—- 10.0.0.44 PING Statistics —-
1 packet transmitted, 1 packet received, 0.00% packet loss
round-trip min = 8.21ms, avg = 8.21ms, max = 8.21ms, stddev = 0.000ms

Configuration of unnumbered IPv6 interfaces

In IPv6 addressing we have something called link-local address (from range fe80::/13) which are automatically generates as soon as you enable any interface (including system/loopback) for IPv6 routing. It’s a must, because almost all protocols responsible for building IPv6 forwarding plane (OSPF/ISIS, PIM, ICMP and on) uses these IPv6 link-local address (LLA) for communication. Actually, it’s enough to configure IPv6 LLA manually or just say that interface is IPv6 enabled in Cisco and that’s it. As this is the specific range and it isn’t routable beyond this particular interface that’s why we can’t save any IP addresses as we don in IPv4.

Unnumbered Ethernet interfaces and MPLS data plane using LDP

Let’s see which implication on other technologies has such approach of interface configuration. First of we’ll configure LDP in our network and see how label propagation/mapping is done.

Nokia (Alcatel-Lucent) SR OS Cisco IOS XR
SR1 XR3

A:SR1>edit-cfg# candidate view
=========================
configure
router
ldp
interface-parameters
interface “toSR2”
exit
interface “toXR3”
exit
interface “toXR4”
exit
exit
no shutdown
exit
exit
exit
=========================

RP/0/0/CPU0:XR3(config)#show conf
!
router isis CORE
address-family ipv4 unicast
mpls ldp auto-config
!
!
mpls ldp
log
hello-adjacency
neighbor
!
router-id 10.0.0.33
!
end

SR2 XR4

A:SR2>edit-cfg# candidate view
=========================
configure
router
ldp
interface-parameters
interface “toSR1”
exit
interface “toXR4”
exit
exit
no shutdown
exit
exit
exit
=========================

RP/0/0/CPU0:XR4(config)#show conf
!
router isis CORE
address-family ipv4 unicast
mpls ldp auto-config
!
!
mpls ldp
log
hello-adjacency
neighbor
!
router-id 10.0.0.44
!
end

More information about LDP configuration you can find in the corresponding article.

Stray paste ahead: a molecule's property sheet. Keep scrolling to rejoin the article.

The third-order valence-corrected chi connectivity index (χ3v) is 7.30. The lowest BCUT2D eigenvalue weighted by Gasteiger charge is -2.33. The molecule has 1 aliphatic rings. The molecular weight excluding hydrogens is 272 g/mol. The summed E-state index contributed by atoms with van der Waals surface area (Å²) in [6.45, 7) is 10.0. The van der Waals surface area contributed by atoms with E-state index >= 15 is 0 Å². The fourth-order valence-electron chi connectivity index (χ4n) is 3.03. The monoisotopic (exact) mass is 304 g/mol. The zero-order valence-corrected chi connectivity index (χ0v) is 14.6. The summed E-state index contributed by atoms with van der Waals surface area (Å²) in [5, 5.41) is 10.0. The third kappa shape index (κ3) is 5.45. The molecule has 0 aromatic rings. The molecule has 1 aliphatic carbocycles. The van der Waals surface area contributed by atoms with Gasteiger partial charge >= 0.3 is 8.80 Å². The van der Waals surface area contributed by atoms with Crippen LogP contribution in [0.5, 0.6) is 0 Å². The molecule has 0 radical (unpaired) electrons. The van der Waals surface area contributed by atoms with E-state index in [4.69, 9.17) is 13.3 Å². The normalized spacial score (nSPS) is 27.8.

MPLS LDP is up and running and we just briefly screen the labels in LFIB. Nokia (Alcatel-Lucent) SR OS router SR1 has the following information there:

A:SR1# show router fp-tunnel-table 1
===============================================================================
Tunnel Table Display
Legend:
B – FRR Backup
===============================================================================
Destination                                               Protocol   Tunnel-ID
.   Lbl                  NextHop           Intf/Tunnel
——————————————————————————-
10.0.0.22/32                                              LDP        –
.   262143               0.0.0.1           1/1/1:12
10.0.0.33/32                                              LDP        –
.   3                    0.0.0.2           1/1/1:13
10.0.0.44/32                                              LDP        –
.   3                    0.0.0.3           1/1/1:14
——————————————————————————-
Total Entries : 3
——————————————————————————-
===============================================================================

You see that next-hops look very strange. I’ve checked, there is no mapping to interface IDs in ISIS LSP, so it might be related to something different or be just the form of the placeholder. Nevertheless, it works. Now it’s turn of Cisco IOS XR router XR3 to show its details of LFIB:

RP/0/0/CPU0:XR3#show mpls forwarding
Local  Outgoing    Prefix             Outgoing     Next Hop        Bytes
Label  Label       or ID              Interface                    Switched
—— ———– —————— ———— ————— ————
24000  Pop         10.0.0.44/32       Gi0/0/0/0.34 10.0.0.44       530
24001  262143      10.0.0.11/32       Gi0/0/0/0.13 10.0.0.11       3560
24002  262142      10.0.0.22/32       Gi0/0/0/0.13 10.0.0.11       0
.      24001       10.0.0.22/32       Gi0/0/0/0.34 10.0.0.44       0

Here you see the next hop as it is meaning the unnumbered interface IPv4 address from another router.

BGP/MPLS IPv4/IPv6 VPN service on top

To check the established MPLS data plane we’ll create a simple L3 VPN to generate the traffic:

Nokia (Alcatel-Lucent) SR OS Cisco IOS XR
SR1 XR3

A:SR1>edit-cfg# candidate view
=========================
configure
router
autonomous-system 10
bgp
next-hop-resolution
label-route-transport-tunnel
family vpn
resolution any
exit
exit
exit
group “iBGP”
peer-as 10
local-address “10.0.0.11”
family vpn-ipv4 vpn-ipv6
neighbor “10.0.0.33”
exit
exit
exit
exit
service
vprn “10” customer 1 create
route-distinguisher “10:10”
vrf-target “target:10:10”
interface “TEST” create
loopback
address “192.168.1.10/32”
ipv6
address “fc00::192:168:1:10/128”
exit
exit
auto-bind-tunnel
resolution any
exit
no shutdown
exit
exit
exit
=========================

RP/0/0/CPU0:XR3(config)#show conf
!
vrf TEST
address-family ipv4 unicast
import route-target
10:10
!
export route-target
10:10
!
!
address-family ipv6 unicast
import route-target
10:10
!
export route-target
10:10
!
!
!
interface Loopback10